Compared to ritonavir and lopinavir, atazanavir is associated with less dyslipidemia clinically. Previously we reported that in HepG2 cells, PIs such as NFV and RTV promote TG synthesis while ATV has little or no effect. In adipocytes, LPV, RTV and SQV suppress TG synthesis while ATV has little effect. Clinically, many patients are being treated with combination of low-dose ritonavir (RTV) (mean Cmax ~ 0.5 to 1.5 µM) added on to ATV to take advantage of the enhanced pharmacokinetic profile. We tested the hypothesis that low dose RTV would negate the favorable in vitro lipid metabolic profile of ATV previously reported.
RITONAVIR AT 1, 2 and 3 µM

At concentrations of 1, 2 µM, ritonavir had no significant* effect on TG or CHOL synthesis in a human hepatocyte cell line (HepG2), or primary cultures of human adipocytes. At 3 µM, ritonavir significantly* inhibited cholesterol synthesis (63% control values) in human adipocytes. A non-significant reduction in TG synthesis was also observed in human adipocytes treated with 3 µM ritonavir. At 3 µM, ritonavir significantly increased both TG and CHOL synthesis in human hepatocytes.
*Means compared by Anova and Tukey-Kramer post-hoc analysis
(Significance at P < 0.05).
1. Selection of Ritonavir Concentrations for Combination Studies:
Because 3 µM ritonavir appeared to significantly affect both TG and CHOL synthesis in hepatocytes and adipocytes, in subsequent experiments we combined atazanavir or lopinavir with 1 or 2 µM ritonavir. The selected concentrations of ritonavir are equivalent to the Cmax observed in treatment with "boosted" PIs.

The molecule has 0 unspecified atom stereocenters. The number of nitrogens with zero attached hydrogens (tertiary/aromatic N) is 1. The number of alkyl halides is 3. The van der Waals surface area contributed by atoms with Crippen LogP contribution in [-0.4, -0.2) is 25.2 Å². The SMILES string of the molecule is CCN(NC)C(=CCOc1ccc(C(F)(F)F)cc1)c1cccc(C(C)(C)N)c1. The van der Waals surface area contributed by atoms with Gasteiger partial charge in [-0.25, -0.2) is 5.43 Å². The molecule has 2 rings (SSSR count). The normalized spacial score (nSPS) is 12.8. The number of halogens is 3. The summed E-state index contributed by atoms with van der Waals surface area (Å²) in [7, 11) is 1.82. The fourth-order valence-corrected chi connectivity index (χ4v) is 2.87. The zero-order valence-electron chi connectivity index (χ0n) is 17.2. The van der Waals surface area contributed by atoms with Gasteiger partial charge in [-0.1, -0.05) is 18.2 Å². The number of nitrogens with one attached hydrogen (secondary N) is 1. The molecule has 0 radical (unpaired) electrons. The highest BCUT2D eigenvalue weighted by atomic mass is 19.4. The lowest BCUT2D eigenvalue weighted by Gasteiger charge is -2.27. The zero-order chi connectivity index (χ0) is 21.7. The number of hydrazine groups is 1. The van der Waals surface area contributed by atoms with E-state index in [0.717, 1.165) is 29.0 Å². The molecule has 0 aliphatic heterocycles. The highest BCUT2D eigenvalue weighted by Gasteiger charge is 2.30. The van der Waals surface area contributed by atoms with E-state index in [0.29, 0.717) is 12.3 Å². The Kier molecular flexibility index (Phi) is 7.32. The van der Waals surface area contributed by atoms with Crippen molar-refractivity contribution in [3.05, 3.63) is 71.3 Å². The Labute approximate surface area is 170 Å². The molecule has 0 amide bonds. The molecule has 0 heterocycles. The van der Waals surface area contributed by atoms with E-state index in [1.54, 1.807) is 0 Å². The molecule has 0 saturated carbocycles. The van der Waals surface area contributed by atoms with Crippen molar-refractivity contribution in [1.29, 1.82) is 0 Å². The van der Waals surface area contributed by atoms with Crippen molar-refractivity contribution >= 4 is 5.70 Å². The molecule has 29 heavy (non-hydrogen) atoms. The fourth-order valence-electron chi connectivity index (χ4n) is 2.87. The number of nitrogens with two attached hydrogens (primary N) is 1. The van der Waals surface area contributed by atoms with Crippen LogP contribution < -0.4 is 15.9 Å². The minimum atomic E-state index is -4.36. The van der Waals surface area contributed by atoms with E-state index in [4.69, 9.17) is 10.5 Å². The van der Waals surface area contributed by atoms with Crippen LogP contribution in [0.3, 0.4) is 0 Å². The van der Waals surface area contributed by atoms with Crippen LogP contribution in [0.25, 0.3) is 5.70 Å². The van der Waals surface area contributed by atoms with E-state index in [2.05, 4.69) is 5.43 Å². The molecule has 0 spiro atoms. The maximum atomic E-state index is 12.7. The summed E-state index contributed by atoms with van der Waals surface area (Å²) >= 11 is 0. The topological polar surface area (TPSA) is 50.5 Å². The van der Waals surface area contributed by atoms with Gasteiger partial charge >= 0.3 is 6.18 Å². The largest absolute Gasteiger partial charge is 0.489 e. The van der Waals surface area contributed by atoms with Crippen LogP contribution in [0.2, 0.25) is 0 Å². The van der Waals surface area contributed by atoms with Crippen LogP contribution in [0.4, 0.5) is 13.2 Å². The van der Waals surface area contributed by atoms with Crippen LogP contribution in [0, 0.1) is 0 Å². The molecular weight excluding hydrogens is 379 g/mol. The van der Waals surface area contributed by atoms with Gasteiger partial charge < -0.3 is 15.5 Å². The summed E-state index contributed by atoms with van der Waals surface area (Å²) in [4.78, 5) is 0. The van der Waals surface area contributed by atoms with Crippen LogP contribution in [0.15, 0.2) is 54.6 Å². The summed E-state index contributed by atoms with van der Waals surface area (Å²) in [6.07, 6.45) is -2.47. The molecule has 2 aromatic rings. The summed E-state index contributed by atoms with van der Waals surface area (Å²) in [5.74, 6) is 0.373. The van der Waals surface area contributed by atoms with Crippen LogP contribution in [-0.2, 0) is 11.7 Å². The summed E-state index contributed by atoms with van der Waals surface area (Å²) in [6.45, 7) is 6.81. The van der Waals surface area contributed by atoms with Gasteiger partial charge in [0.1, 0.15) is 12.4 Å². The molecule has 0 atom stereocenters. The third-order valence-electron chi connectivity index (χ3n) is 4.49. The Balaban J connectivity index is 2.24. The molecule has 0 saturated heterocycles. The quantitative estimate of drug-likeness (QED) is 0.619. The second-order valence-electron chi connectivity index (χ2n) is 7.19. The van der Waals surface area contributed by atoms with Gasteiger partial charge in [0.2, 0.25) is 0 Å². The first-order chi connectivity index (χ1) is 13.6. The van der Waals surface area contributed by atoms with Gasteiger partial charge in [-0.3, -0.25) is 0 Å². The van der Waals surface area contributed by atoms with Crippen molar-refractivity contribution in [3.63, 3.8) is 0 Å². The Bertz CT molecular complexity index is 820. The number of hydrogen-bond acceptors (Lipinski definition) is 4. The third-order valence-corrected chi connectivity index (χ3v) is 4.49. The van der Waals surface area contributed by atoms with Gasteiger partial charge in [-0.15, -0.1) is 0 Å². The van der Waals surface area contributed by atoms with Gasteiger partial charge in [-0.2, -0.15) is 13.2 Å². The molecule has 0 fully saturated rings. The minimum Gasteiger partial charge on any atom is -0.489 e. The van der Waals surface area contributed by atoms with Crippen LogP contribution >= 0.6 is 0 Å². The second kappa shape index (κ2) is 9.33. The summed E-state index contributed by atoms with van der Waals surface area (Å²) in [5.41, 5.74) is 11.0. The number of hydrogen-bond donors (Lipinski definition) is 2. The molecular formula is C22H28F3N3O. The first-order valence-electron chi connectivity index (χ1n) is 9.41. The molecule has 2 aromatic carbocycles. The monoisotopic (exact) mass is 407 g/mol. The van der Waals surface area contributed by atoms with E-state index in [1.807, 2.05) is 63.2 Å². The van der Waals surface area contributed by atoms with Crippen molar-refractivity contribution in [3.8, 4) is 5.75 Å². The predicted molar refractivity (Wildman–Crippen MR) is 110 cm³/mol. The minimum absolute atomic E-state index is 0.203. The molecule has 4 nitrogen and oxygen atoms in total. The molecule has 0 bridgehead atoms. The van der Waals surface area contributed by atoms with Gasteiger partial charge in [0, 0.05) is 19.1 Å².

2. In general, there were only small, non-significant differences between cultures exposed to the PI alone or to the combination of ritonavir (1 or 2 µM) with the PI.
3. Human Adipocytes: Atazanavir slightly inhibited TG and CHOL synthesis at the highest concentration tested. In contrast, lopinavir, strongly inhibited adipocyte TG and CHOL synthesis over the full range of concentrations tested, and in a concentration-dependent manner.
4. Human Hepatocytes (HepG2): There were marked differences in the effect of the PIs on TG and CHOL synthesis. As in the adipocyte cultures, lopinavir strongly inhibited hepatocyte cholesterol synthesis in a concentration-dependent manner, while atazanavir only slightly inhibited hepatocyte cholesterol synthesis at the highest concentration tested. In contrast, both PIs tended to induce hepatocyte TG synthesis at the two lowest concentrations tested (3, and 10 µM). Lopinavir induced hepatocyte TG synthesis more strongly than atazanavir. At the highest concentration tested (30 µM) lopinavir inhibited TG synthesis by up to 50%.
--Ritonavir alone (1 or 2 µM) had no effect on either TG or CHOL synthesis over the range of concentrations tested in combination with atazanavir or lopinavir. At 3 µM, ritonavir slightly inhibited TG and CHOL synthesis in adipocytes, but induced lipid synthesis in hepatocytes. --ATV combined with low-concentration of RTV (<2 µM) exhibited weaker effects in preclinical assays of lipid biosynthesis in the HepG2 human hepatocyte cell line, and in human primary adipocytes, as compared to lopinavir combined with ritonavir. --Increased TG synthesis in hepatocytes (increased lipid production) but reduced TG synthesis in adipocytes (diminished fat storage), which was most significant in the case of lopinavir, is a potential mechanism for clinically-observed hyperlipidemia. Suppression of TG synthesis in the adipocyte may contribute to insulin resistance due to elevated free fatty acids, and in the long term promote clinical lipoatrophy. --The differences in the effect of PIs, especially lopinavir, on TG and CHOL synthesis in hepatocytes (induction vs inhibition) suggest that the key transcription factors regulating TG and CHOL synthesis (respectively, SREBP1 and SREBP2) are differently affected in hepatocytes following exposure to PIs. This appears not to be the case in adipocytes where both TG and CHOL synthesis were inhibited by the PIs tested.
--Data are consistent with the maintenance of ATV's favorable lipid profile when combined with a low-concentration of RTV suggesting that ritonavir-boosted atazanavir used clinically will maintain the favorable lipid profile of unboosted atazanavir.
--Confirmatory clinical data in patients are needed.